Perennial’s The Laskett – An Autobiographical Garden
Designer: David Wyndham Lewis
Built By: John Tallis, Outdoor Living Gardens
Who is this garden for?
Visitors of a public garden.
Where is the garden set?
A south-facing garden in the UK
Who or what is the design inspiration?
The loving partnership of Julia Trevelyan Oman CBE and Sir Roy Strong CH, who created The Laskett garden
The garden demonstrates the range in diversity of woodland planting at this time of year. The design draws the eye down a central path toward the focal feature, the iconic Victoria and Albert Temple, of The Laskett Garden, which sits nestled beneath a trio of birch trees.
Where will the garden go after the Festival?
The garden will be relocated to The Laskett, Much Birch, Herefordshire.
Plant List (subject to change)
The design represents the essence of the Laskett Garden in Spring, incorporating authentic elements from The Laskett Garden like architectural features and abundant spring primulas.
Formal design elements, including obelisks and standard topiary, are juxtaposed with beds of herbaceous and bulb planting, showcasing how formal spaces can harmonious coexistence with lush and interesting diverse planting.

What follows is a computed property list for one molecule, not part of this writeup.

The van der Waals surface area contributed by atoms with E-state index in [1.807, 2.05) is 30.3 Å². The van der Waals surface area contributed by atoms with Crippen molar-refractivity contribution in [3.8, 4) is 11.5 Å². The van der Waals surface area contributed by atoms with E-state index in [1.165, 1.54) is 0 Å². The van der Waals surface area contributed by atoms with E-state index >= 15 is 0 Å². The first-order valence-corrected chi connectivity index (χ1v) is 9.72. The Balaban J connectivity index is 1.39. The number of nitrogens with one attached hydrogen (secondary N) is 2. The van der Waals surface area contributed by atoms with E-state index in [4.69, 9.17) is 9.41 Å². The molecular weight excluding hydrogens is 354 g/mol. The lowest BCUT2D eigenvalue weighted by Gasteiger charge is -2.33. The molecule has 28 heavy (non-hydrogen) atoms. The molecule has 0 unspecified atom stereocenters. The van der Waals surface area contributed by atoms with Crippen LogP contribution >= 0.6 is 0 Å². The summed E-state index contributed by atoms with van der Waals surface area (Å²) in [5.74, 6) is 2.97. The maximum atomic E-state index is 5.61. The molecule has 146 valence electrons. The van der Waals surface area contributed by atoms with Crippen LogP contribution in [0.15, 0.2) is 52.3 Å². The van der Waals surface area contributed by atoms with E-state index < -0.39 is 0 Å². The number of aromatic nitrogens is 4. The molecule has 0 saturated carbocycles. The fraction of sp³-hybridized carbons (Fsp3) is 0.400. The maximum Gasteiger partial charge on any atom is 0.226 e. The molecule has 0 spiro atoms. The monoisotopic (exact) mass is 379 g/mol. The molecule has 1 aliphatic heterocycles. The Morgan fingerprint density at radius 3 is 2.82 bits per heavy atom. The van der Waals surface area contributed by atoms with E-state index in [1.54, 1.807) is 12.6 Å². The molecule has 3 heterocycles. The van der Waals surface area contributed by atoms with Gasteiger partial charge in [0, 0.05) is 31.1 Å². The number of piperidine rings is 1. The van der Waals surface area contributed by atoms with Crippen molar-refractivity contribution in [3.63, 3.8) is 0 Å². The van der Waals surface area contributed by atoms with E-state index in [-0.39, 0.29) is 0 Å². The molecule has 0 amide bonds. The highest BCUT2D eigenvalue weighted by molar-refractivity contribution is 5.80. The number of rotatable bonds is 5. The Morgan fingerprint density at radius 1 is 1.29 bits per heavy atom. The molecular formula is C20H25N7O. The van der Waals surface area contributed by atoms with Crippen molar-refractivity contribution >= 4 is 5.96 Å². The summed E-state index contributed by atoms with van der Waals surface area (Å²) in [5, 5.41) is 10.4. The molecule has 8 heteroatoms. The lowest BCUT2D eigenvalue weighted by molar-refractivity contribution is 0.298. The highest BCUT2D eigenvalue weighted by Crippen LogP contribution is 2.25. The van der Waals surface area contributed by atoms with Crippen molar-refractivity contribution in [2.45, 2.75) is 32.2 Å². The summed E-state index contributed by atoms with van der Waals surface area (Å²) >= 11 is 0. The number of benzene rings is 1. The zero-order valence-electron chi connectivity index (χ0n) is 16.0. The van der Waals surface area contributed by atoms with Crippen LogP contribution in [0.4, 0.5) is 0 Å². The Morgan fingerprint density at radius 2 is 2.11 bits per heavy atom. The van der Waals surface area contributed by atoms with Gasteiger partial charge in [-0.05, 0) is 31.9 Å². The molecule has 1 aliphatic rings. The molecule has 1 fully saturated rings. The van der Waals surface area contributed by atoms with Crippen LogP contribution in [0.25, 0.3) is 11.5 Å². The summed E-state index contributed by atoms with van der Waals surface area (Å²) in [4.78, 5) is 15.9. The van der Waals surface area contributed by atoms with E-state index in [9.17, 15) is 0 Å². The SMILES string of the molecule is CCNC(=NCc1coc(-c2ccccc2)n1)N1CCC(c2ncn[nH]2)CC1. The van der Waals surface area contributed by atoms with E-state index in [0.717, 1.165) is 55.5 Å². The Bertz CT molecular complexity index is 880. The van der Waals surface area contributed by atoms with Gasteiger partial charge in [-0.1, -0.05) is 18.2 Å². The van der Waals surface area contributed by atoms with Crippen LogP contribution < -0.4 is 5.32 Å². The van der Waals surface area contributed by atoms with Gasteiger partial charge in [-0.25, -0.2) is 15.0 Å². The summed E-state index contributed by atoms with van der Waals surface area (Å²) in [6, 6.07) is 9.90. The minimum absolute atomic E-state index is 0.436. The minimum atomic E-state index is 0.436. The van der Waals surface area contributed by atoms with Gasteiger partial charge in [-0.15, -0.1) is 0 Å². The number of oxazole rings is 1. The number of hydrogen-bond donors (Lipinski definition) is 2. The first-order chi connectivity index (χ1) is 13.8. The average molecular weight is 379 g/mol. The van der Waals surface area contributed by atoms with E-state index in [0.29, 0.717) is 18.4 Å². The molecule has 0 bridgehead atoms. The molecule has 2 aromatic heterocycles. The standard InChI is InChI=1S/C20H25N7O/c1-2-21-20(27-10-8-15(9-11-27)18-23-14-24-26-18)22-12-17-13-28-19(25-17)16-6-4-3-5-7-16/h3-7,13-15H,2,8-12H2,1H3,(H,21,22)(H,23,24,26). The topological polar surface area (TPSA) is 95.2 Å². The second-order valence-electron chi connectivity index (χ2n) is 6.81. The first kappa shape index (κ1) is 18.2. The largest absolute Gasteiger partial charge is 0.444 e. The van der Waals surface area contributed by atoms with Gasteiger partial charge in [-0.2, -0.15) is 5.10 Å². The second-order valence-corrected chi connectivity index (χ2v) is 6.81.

The garden showcases the diverse woodland planting characteristic of this season, leading the eye along a central path to the iconic Victoria and Albert Temple nestled beneath a trio of birch trees, a key feature of the Laskett Garden.
- All finishing materials are reused and will be reused.
- The planting is being sourced peat free.
- 85% of the building materials will be reclaimed or recycled.
About the Designer
David Wyndham Lewis
David’s deep passion lies in crafting stunning and sustainable outdoor spaces, often drawing inspiration from the garden’s history and the stories of past and present owners.
David has designed artisan gardens at RHS Chelsea Flower Show, earning Silver and Bronze medals in 1999 and 2014, respectively.
David says: “My garden design style has evolved through being fortunate to work on several prestigious gardens with their own history. I love to create new takes on old ideas and don’t believe a great new design can be created without an awareness of history, environment, good horticulture and plants.
“I love all garden shows, the intensity and passion you see is something beyond compare. However, the regional shows are where you get to talk to the visitors who really know their horticulture. In the case of the RHS Malvern Show, the opportunity to talk to gardeners in the west of England.
“Designing a garden for a show allows me to demonstrate an idea, expanding the way we can all think about a garden, no matter how modern or traditional can be imagined.”